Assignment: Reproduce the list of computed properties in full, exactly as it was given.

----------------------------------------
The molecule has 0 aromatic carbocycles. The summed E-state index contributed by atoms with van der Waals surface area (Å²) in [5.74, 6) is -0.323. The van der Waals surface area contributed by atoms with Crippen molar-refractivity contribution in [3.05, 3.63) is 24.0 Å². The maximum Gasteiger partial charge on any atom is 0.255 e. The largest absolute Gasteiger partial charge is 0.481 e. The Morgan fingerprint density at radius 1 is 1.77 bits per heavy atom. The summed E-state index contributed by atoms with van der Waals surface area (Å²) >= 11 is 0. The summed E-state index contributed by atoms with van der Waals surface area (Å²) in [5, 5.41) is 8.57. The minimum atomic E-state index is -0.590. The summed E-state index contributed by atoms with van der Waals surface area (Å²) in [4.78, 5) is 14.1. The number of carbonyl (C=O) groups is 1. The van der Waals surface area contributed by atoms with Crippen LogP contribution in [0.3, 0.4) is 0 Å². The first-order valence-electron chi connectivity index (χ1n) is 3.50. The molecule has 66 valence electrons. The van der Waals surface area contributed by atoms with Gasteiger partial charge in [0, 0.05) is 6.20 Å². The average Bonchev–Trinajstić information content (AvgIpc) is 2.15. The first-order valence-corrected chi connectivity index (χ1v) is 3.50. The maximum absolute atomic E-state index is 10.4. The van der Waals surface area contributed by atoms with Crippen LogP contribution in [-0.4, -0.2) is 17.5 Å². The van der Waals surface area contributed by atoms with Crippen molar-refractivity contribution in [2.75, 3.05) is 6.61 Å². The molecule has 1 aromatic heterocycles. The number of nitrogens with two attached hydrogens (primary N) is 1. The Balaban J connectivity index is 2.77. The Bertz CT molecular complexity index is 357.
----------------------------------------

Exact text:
The molecule has 0 aromatic carbocycles. The summed E-state index contributed by atoms with van der Waals surface area (Å²) in [5.74, 6) is -0.323. The van der Waals surface area contributed by atoms with Crippen molar-refractivity contribution in [3.05, 3.63) is 24.0 Å². The maximum Gasteiger partial charge on any atom is 0.255 e. The largest absolute Gasteiger partial charge is 0.481 e. The Morgan fingerprint density at radius 1 is 1.77 bits per heavy atom. The summed E-state index contributed by atoms with van der Waals surface area (Å²) >= 11 is 0. The summed E-state index contributed by atoms with van der Waals surface area (Å²) in [5, 5.41) is 8.57. The minimum atomic E-state index is -0.590. The summed E-state index contributed by atoms with van der Waals surface area (Å²) in [4.78, 5) is 14.1. The number of carbonyl (C=O) groups is 1. The van der Waals surface area contributed by atoms with Crippen LogP contribution in [0.3, 0.4) is 0 Å². The first-order valence-electron chi connectivity index (χ1n) is 3.50. The molecule has 66 valence electrons. The van der Waals surface area contributed by atoms with Gasteiger partial charge in [0, 0.05) is 6.20 Å². The average Bonchev–Trinajstić information content (AvgIpc) is 2.15. The first-order valence-corrected chi connectivity index (χ1v) is 3.50. The maximum absolute atomic E-state index is 10.4. The van der Waals surface area contributed by atoms with Crippen LogP contribution in [-0.4, -0.2) is 17.5 Å². The van der Waals surface area contributed by atoms with Crippen molar-refractivity contribution in [2.75, 3.05) is 6.61 Å². The molecule has 1 aromatic heterocycles. The number of nitrogens with two attached hydrogens (primary N) is 1. The Balaban J connectivity index is 2.77. The Bertz CT molecular complexity index is 357.